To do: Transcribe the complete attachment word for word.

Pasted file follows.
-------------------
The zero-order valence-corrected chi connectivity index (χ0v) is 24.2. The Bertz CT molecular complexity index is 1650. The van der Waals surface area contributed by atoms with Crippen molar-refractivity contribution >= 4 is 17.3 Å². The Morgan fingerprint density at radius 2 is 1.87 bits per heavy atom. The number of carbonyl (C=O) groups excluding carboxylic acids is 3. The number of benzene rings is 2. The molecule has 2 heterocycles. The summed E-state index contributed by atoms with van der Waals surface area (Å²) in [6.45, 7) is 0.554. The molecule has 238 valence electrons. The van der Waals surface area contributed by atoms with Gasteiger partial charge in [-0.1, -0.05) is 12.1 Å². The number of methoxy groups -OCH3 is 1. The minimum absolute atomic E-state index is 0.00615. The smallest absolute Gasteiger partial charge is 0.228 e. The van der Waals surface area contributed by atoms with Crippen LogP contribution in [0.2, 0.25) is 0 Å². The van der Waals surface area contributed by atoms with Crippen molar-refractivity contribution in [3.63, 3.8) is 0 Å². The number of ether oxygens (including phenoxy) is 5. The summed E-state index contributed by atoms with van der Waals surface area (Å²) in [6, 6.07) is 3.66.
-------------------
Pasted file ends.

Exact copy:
The zero-order valence-corrected chi connectivity index (χ0v) is 24.2. The Bertz CT molecular complexity index is 1650. The van der Waals surface area contributed by atoms with Crippen molar-refractivity contribution >= 4 is 17.3 Å². The Morgan fingerprint density at radius 2 is 1.87 bits per heavy atom. The number of carbonyl (C=O) groups excluding carboxylic acids is 3. The number of benzene rings is 2. The molecule has 2 heterocycles. The summed E-state index contributed by atoms with van der Waals surface area (Å²) in [6.45, 7) is 0.554. The molecule has 238 valence electrons. The van der Waals surface area contributed by atoms with Gasteiger partial charge in [-0.1, -0.05) is 12.1 Å². The number of methoxy groups -OCH3 is 1. The minimum absolute atomic E-state index is 0.00615. The smallest absolute Gasteiger partial charge is 0.228 e. The van der Waals surface area contributed by atoms with Crippen LogP contribution in [0.2, 0.25) is 0 Å². The van der Waals surface area contributed by atoms with Crippen molar-refractivity contribution in [3.63, 3.8) is 0 Å². The number of ether oxygens (including phenoxy) is 5. The summed E-state index contributed by atoms with van der Waals surface area (Å²) in [6, 6.07) is 3.66.